Great coaches are grounded in the reality of doing. They believe in sweat, struggle, and pain. They’re all about doing.

Great coaches don’t give options when options are not best. Sure, they know there are options, but they know they’re not for you. Great coaches take control of your best interests until you’re ready. One day at high school track practice my coach told me I was the anchor leg for the mile relay. (I didn’t know I was on the ballot.) He looked me in the eye and said – “There’s only one rule to running last – don’t let anyone pass you.” For the remaining three years of my career I never did.

Great coaches coach everyone differently. Sure they work within their framework, but the coaching is designed to fit you, not them.

Great coaches push down hard to get you to stand taller. At baseball practice one hot summer afternoon (I was sixteen) my coach had us run repeatedly on and off the field to make sure we did it right. (He believed in practicing all facets of the game.) For the first five times, or so, I ran. Most jogged, but I ran. (I always hustled.) But, on the next one I jogged. Loudly, forcefully, angrily, in front of everyone, he said, “What the hell is going on? We’ve been playing like crap lately and now our best play is jogging off the field. What the hell is going on? We’re going to do it again because he jogged.” He gave me what I needed – his medicine fit and I stood taller. (Over our six years together that was the only time he yelled about my behavior.)

Great coaches are great because they always tell the truth. Great coaches are great because they invest.

Confusion of facts with feelings

Facts and feelings are different. Both are real, but facts are verifiable and feelings are not. Feelings are all about, well, feelings and facts are all about actions, events, and things that happened. But even with those differences, we still confuse them. And the consequences? We’re misunderstood and judged and, if the feelings are deep enough, we’re detoured to the off ramp of irreconcilable differences.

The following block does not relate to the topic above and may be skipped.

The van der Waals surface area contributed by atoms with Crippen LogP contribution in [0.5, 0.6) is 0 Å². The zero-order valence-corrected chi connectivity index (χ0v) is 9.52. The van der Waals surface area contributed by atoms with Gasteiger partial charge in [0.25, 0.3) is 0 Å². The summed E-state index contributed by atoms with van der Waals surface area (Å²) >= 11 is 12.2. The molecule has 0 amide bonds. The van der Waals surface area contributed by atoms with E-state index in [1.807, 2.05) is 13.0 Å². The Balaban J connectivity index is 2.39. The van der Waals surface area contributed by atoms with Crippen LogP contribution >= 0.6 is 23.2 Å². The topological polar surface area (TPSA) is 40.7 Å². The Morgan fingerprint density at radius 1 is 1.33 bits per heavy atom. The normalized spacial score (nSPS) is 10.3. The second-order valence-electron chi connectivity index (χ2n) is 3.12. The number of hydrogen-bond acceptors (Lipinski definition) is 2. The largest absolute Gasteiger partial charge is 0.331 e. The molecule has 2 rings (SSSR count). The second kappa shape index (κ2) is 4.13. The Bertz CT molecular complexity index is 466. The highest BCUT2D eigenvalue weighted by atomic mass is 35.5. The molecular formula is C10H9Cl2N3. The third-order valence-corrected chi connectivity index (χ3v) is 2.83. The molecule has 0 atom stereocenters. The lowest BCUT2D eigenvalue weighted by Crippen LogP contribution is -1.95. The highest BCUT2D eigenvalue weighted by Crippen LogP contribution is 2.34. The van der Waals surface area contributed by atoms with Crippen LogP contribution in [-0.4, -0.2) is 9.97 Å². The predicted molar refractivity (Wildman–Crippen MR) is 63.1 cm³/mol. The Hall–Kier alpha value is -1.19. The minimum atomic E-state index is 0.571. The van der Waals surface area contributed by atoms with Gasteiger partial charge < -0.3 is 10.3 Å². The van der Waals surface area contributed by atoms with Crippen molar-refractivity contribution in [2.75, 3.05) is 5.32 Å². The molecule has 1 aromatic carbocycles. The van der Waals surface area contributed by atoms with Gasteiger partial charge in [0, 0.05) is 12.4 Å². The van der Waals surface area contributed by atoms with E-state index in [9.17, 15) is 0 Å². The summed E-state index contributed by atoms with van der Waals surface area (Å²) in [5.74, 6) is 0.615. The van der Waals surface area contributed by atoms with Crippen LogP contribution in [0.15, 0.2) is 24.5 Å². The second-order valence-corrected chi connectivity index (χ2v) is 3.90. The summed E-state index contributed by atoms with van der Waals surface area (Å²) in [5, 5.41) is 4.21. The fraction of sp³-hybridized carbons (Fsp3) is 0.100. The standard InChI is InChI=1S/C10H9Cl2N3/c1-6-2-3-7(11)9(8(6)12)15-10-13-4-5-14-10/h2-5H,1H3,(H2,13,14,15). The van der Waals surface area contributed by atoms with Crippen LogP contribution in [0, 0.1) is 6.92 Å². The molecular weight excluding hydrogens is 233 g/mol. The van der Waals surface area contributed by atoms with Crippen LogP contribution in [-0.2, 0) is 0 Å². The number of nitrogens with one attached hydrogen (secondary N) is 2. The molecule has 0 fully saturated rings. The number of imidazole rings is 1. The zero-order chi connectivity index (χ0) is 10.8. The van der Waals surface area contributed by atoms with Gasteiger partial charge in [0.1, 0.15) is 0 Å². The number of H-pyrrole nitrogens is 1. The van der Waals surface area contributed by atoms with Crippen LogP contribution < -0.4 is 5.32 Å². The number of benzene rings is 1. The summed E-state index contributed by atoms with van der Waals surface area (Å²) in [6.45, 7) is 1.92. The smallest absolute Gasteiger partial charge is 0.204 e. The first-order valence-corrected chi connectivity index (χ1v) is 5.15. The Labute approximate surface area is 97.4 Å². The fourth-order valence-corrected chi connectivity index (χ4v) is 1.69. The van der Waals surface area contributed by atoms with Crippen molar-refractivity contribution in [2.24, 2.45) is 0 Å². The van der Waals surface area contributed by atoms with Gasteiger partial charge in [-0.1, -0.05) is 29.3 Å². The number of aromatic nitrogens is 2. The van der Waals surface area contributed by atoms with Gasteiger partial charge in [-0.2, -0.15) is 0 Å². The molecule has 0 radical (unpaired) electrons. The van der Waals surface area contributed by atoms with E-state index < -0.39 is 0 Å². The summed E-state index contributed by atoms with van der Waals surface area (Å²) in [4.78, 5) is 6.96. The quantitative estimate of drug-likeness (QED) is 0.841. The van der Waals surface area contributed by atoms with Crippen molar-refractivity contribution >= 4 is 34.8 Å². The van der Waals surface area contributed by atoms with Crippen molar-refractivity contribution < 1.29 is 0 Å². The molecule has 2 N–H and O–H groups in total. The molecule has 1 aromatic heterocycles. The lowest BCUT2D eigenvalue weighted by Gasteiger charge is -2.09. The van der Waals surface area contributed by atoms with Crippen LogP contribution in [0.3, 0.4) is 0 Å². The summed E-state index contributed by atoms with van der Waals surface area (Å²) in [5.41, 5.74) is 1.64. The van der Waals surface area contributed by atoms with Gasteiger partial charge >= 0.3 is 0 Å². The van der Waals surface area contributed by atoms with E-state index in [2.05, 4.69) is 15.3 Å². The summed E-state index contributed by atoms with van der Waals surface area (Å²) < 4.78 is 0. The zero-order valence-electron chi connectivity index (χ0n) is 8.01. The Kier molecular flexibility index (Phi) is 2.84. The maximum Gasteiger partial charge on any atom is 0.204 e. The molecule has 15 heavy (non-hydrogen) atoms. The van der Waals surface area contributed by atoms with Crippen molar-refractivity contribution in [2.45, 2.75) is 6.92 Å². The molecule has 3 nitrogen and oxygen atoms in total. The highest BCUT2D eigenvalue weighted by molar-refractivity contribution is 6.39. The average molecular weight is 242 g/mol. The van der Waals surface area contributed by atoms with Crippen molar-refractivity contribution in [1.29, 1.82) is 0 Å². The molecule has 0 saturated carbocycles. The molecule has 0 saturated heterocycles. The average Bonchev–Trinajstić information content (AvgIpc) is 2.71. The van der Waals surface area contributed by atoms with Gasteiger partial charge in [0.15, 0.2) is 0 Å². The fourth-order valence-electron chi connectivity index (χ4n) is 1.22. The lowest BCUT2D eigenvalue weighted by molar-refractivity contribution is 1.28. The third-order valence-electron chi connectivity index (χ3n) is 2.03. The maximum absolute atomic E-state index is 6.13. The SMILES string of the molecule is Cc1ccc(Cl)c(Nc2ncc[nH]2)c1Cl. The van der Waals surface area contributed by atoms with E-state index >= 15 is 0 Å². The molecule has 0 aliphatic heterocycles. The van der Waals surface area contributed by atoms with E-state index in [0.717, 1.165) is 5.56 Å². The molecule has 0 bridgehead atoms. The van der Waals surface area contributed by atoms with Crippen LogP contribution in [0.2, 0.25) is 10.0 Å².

But there’s a more interesting twist. Facts and feelings interact quite differently when looking back (past) versus looking forward (future).

When looking to the past, feelings modify facts and facts modify feelings. When feelings modify facts, events are colored, amped up, or muted, sequence is distorted. When facts do the bending, we become happy, sad, angry, or scared. The facts don’t really change (they don’t give a damn about feelings), but facts change our feelings, feelings change us, and we change the facts. It’s a natural coupling to acknowledge and work within.

When looking to the future, feelings dominate – feelings control our actions. In that way, feelings control what will happen, what will be. And the most dominant of all is fear. Fear stops us in our tracks, walls off possibilities, pulls us into inaction, and helps us mute ourselves. Fear restricts and limits.

We all want to broaden our possibilities, to free up the design space that is our lives. The self-help crew tells us to overcome our fears. That’s total bullshit. Fear is much too powerful for a full frontal attack. Fear is not overcome; it leaves when it’s good and ready. You don’t decide, it does. We must learn to live with fear.

Fear’s power is its ability to masquerade as reality. (How can it be reality if we’re afraid of a future that has not happened yet?) And what is fear afraid of? Fear is afraid to be seen as it is – as a feeling. And what are we supposed to do with feelings? Feel them. To live with fear we must acknowledge it. We must write it down, look at, and feel it. And then tread water with it while we create our future.

Mike Shipulski Mike Shipulski